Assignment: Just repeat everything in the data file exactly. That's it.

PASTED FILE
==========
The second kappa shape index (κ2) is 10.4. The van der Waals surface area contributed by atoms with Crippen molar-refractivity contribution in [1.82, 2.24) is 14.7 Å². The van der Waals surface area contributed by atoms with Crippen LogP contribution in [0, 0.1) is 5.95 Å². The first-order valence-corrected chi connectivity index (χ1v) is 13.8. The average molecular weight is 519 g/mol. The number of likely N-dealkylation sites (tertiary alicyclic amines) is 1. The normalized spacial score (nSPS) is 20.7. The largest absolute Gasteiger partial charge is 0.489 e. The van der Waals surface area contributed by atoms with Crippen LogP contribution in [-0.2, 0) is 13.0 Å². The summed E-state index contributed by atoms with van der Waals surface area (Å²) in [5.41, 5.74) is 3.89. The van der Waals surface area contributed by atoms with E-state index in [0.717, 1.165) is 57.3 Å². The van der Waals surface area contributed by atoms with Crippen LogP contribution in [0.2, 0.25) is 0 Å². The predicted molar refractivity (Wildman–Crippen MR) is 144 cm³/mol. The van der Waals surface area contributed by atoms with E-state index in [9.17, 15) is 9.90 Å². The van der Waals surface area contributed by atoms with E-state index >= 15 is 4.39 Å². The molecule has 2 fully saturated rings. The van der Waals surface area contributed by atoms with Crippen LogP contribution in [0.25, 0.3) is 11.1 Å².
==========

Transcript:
The second kappa shape index (κ2) is 10.4. The van der Waals surface area contributed by atoms with Crippen molar-refractivity contribution in [1.82, 2.24) is 14.7 Å². The van der Waals surface area contributed by atoms with Crippen LogP contribution in [0, 0.1) is 5.95 Å². The first-order valence-corrected chi connectivity index (χ1v) is 13.8. The average molecular weight is 519 g/mol. The number of likely N-dealkylation sites (tertiary alicyclic amines) is 1. The normalized spacial score (nSPS) is 20.7. The largest absolute Gasteiger partial charge is 0.489 e. The van der Waals surface area contributed by atoms with Crippen LogP contribution in [-0.2, 0) is 13.0 Å². The summed E-state index contributed by atoms with van der Waals surface area (Å²) in [5.41, 5.74) is 3.89. The van der Waals surface area contributed by atoms with E-state index in [0.717, 1.165) is 57.3 Å². The van der Waals surface area contributed by atoms with Crippen LogP contribution in [0.2, 0.25) is 0 Å². The predicted molar refractivity (Wildman–Crippen MR) is 144 cm³/mol. The van der Waals surface area contributed by atoms with E-state index in [9.17, 15) is 9.90 Å². The van der Waals surface area contributed by atoms with E-state index >= 15 is 4.39 Å². The molecule has 2 fully saturated rings. The van der Waals surface area contributed by atoms with Crippen LogP contribution in [0.25, 0.3) is 11.1 Å².